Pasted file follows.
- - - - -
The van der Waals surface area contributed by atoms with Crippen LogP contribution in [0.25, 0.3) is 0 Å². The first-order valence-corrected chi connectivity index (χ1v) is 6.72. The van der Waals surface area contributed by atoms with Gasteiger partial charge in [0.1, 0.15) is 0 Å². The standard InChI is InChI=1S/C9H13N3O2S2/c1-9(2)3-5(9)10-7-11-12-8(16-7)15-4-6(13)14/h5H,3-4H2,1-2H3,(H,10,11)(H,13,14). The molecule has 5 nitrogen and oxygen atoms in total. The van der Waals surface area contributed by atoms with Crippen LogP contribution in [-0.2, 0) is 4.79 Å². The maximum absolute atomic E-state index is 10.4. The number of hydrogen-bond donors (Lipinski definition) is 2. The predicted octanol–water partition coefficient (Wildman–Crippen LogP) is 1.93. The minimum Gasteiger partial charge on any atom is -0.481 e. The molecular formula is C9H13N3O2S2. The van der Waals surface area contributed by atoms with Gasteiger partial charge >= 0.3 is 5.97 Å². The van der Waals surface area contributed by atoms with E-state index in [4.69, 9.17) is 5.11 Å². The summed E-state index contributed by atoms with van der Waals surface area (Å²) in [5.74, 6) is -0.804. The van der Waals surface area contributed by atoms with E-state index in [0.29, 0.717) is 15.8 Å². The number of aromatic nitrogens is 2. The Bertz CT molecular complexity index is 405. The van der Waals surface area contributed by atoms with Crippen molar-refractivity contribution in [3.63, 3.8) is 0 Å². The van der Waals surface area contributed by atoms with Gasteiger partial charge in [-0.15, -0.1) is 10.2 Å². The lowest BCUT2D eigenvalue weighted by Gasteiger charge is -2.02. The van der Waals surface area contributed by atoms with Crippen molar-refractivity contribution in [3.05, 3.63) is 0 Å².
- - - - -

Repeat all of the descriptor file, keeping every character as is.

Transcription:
The van der Waals surface area contributed by atoms with Crippen LogP contribution in [0.25, 0.3) is 0 Å². The first-order valence-corrected chi connectivity index (χ1v) is 6.72. The van der Waals surface area contributed by atoms with Gasteiger partial charge in [0.1, 0.15) is 0 Å². The standard InChI is InChI=1S/C9H13N3O2S2/c1-9(2)3-5(9)10-7-11-12-8(16-7)15-4-6(13)14/h5H,3-4H2,1-2H3,(H,10,11)(H,13,14). The molecule has 5 nitrogen and oxygen atoms in total. The van der Waals surface area contributed by atoms with Crippen LogP contribution in [-0.2, 0) is 4.79 Å². The maximum absolute atomic E-state index is 10.4. The number of hydrogen-bond donors (Lipinski definition) is 2. The predicted octanol–water partition coefficient (Wildman–Crippen LogP) is 1.93. The minimum Gasteiger partial charge on any atom is -0.481 e. The molecular formula is C9H13N3O2S2. The van der Waals surface area contributed by atoms with Gasteiger partial charge >= 0.3 is 5.97 Å². The van der Waals surface area contributed by atoms with E-state index in [4.69, 9.17) is 5.11 Å². The summed E-state index contributed by atoms with van der Waals surface area (Å²) in [5.74, 6) is -0.804. The van der Waals surface area contributed by atoms with E-state index in [0.29, 0.717) is 15.8 Å². The number of aromatic nitrogens is 2. The Bertz CT molecular complexity index is 405. The van der Waals surface area contributed by atoms with Crippen molar-refractivity contribution in [3.63, 3.8) is 0 Å². The van der Waals surface area contributed by atoms with Gasteiger partial charge in [-0.15, -0.1) is 10.2 Å². The lowest BCUT2D eigenvalue weighted by Gasteiger charge is -2.02. The van der Waals surface area contributed by atoms with Crippen molar-refractivity contribution in [3.05, 3.63) is 0 Å².